Eating is often a social activity, and for Millennials, this is even more so the case. They value experiences, which is why the culture of food is important to them from trying new cuisines and sharing their food finds to feasting at food trucks and food festivals. And even when they’re trying delicious dishes with friends, they’re sure to keep the rest of their network informed about what they’re tasting. Millennials are putting their eating experiences online from checking in at restaurants to pinning what they’re craving so they can share their discoveries with others and in return, they hope to receive food recommendations from their friends.
Millennials are adventurous, which is why food festivals are catching on among their generation since it’s a social outing where they can sample, snack, and socialize simultaneously. Fully 21% of Millennials have eaten at a food festival, according to our recent survey on food and beverages, which is surprisingly high considering that the trend is still relatively new. What’s more is that nearly half of this age group (47%) has eaten at a food truck before, suggesting that mobile trucks which serve on-the-go dishes meet their needs and provide a cool factor.
As one of our Youth Advisory Board members recently put it, going to a food truck is a fun activity and trying the food from each is as exciting as seeing the trucks that can be tracked on social media. Jake Katz, our general manager, explains that “for a generation of youth that is accustomed to having an ‘app for that’, it’s no surprise that the one-stop, packaged solution of mobile food trucks resonates with these consumers. It’s essentially an "in real life" version of the app store.” As a result, we predict that this on-the-go retail concept will enter new categories in the near future.
Moreover, Millennials are frequently photographing food and sharing it with friends on social networks. A quarter (26%) post photos of food they’re eating and nearly 3 in 10 (29%) post pictures of food they’ve made. They want to document their experiences and let others know what they’re up to. They also enjoy seeing images of their friends’ food finds with 36% saying they “like” photos of food that other people posted on Facebook. They share much of their lives online and it’s clear food is no exception.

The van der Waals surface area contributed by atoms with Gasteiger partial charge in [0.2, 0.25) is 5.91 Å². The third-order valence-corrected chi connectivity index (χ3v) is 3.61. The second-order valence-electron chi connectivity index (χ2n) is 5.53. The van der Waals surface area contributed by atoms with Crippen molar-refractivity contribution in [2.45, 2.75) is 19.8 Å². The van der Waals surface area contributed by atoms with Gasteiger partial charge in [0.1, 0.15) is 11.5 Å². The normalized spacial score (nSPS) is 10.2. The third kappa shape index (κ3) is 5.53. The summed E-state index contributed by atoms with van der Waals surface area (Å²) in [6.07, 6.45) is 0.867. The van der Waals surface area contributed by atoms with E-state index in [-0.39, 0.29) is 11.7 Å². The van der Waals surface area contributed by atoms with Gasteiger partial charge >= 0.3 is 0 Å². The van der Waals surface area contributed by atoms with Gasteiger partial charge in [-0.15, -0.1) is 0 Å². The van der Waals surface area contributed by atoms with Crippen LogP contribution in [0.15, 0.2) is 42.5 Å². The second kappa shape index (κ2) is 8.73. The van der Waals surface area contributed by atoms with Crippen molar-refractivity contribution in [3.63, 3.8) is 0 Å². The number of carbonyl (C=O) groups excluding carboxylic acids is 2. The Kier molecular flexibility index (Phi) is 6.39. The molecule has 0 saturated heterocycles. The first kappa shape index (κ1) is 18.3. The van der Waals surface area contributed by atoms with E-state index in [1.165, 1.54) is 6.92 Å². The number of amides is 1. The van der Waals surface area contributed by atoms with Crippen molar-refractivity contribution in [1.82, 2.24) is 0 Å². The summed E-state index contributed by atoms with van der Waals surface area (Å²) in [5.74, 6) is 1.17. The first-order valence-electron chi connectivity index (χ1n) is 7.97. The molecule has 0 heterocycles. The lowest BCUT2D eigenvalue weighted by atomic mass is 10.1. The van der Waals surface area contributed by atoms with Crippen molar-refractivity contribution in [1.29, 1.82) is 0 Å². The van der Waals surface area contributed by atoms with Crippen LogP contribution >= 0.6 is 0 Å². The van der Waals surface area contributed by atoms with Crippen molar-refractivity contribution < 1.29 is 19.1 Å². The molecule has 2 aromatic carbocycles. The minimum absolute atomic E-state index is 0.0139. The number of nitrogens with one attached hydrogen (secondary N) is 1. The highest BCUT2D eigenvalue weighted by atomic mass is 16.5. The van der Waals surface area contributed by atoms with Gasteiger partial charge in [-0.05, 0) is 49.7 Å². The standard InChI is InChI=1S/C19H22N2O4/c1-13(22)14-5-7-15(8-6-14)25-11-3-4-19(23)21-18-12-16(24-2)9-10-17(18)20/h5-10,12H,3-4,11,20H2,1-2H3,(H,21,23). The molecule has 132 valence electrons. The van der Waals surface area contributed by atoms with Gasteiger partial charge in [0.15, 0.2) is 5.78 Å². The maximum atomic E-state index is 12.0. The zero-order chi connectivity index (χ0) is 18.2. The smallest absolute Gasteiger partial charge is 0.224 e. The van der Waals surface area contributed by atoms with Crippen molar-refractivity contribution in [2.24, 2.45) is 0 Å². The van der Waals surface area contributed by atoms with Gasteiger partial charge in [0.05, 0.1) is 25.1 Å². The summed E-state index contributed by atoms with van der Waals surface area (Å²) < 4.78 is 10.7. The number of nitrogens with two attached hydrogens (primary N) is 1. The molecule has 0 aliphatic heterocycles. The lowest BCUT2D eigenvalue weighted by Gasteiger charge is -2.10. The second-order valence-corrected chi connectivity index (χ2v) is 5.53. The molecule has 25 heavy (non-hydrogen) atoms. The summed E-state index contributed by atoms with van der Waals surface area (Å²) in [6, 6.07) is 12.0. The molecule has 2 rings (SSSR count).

This Millennial spirit of sharing is also reflected in their desire to use and recommend recipes. Half of Gen Y use recipes at least once a week, and in general, they’re the age group that uses them most often, presumably because they’ve grown up during the culture of food blogging and Pinterest has furthered their fascination with cooking and food. In fact, 22% of Millennials are on Pinterest and of those who use the site, nearly three-quarters have re-pined others’ recipes and 37% pin ones from websites.
We expect sharing and socializing around food — both online and off — to continue to grow among this age group. The trend suggests that like other content in Millennials’ lives, posting, pinning and re-pinning, and other social media behaviors that relate to food are interestingly being used like an “ingredient” in the greater social recipe that Millennials produce for themselves.